Choice – ‘petrol bomb ready’ society or shovel ready?

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Vice-President Biden

Vice-President Biden


The announcement, of Vice-President Biden’s direct engagement with the Peace Process, rather than appoint an Envoy, is a timely reminder of how important Northern Ireland is, not just to the USA but, as President Obama reminded us all in June, to the global community.

This announcement is not only a positive and thankful reminder of the force for good the American people play in energizing the movement towards peace but also a ‘wake up’ call for us all to reflect on just how lucky we are in having this support, to help us reconstruct a peaceful, fair and egalitarian society.

The announcement also raises the question of what the incoming team of US assessors will make of the state of the Peace Process, as they attempt to identify our thinking on how we conduct the conduct of government here.

From a local perspective, fifteen years beyond the Belfast Good Friday Agreement it is the question everyone needs to be asking now: who decides how we conduct our conduct of government, in politics, business the media, academia, the community and public administration, to deliver an Agenda for Peace?

This is certainly the question that will be uppermost in those minds tasked with providing Dr. Haass with an informed analysis of how to develop a solution to our current problems, manifesting as flags, parades and emblems.

With 3 MEPs, 18 MPs, 108 MLAs and 582 local councillors, a regional Assembly, 26 local councils, enumerable statutory Trusts and agencies, one voluntary, and two community, sectors, for a population of 1.82million it is difficult to make the case that we do not know how to conduct government.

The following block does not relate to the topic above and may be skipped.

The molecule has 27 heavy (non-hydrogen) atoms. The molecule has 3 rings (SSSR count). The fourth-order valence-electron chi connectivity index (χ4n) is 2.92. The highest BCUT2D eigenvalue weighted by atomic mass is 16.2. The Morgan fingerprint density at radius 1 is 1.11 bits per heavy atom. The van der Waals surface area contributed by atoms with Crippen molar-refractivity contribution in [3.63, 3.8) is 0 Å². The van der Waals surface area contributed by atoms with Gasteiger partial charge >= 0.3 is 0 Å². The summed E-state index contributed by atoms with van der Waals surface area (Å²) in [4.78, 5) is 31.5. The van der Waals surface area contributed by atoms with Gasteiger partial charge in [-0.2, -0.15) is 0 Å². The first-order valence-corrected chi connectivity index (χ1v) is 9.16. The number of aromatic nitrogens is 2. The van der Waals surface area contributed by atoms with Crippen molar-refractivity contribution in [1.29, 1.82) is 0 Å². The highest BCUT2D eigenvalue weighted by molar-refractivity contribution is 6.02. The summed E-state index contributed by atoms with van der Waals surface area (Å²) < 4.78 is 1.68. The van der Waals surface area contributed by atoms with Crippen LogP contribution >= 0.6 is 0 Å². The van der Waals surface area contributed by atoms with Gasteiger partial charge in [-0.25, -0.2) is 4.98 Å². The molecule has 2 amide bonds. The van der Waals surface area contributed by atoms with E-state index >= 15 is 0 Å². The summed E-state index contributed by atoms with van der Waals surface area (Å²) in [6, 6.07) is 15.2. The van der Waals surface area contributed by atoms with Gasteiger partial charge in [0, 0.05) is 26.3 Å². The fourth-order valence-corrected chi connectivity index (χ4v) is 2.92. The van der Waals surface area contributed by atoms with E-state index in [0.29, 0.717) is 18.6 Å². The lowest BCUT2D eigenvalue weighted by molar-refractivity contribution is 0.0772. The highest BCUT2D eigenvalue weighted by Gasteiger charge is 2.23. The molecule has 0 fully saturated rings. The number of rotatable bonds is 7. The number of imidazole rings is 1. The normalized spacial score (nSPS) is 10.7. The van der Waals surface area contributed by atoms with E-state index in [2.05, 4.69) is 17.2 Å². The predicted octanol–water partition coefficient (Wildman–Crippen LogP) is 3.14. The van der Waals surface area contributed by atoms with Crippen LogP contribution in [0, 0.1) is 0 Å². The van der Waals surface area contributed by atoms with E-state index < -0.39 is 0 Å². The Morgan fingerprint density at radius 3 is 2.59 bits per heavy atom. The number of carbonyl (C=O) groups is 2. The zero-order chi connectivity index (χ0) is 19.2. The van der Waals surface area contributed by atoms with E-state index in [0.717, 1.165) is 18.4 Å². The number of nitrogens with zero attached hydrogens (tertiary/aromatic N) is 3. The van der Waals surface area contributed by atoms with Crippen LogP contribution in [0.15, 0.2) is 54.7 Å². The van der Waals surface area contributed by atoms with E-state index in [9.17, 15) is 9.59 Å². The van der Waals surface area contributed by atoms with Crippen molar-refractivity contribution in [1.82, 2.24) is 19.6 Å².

Yet when we put this population figure into perspective, where there are 2.55m in Greater Manchester, 2.44m in the West-Midlands, 1.77m in West Yorkshire and 1.3m in Greater Dublin we can begin to better understand how we struggle to conduct good government here.

In addition to the population equivalence the other interesting comparison with these areas is that at some point in their evolution they all used violent forms of sectarianism to govern their local economy. Yet, while these places have implemented liberal-democratic mechanisms to eradicate their sectarian model we have not.

As both the latest NISRA statistics and Community Relations Council Peace Monitoring Report show, rather than eradicate sectarianism we have solidified and modernized it, ‘petrol bomb ready’ and fit for purpose, in our 21st Century shared out sectarian state.

Given that Vice-President Biden’s appointment will inevitably bring the global spotlight back on us all, there is now no sense in pretending any more that this ‘shared out’ trickle down sectarian model of government can deliver an Agenda for Peace, especially for those most in need.

However, rather than accepting these self-evident truths our political and institutional elites and their community/voluntary affiliates have resorted to type, and under this global spotlight, re-energized our conduct of conducting government through sectarian conflict.

And in the glare of this global media spotlight, through their militant ignorance, blamed everybody else in general and ‘grassroots’ loyalists in particular for our sad state of affairs.

This reality renders demands for ‘leadership’ to get us out of this mess into a quandary as we ask, lead us to where and for what?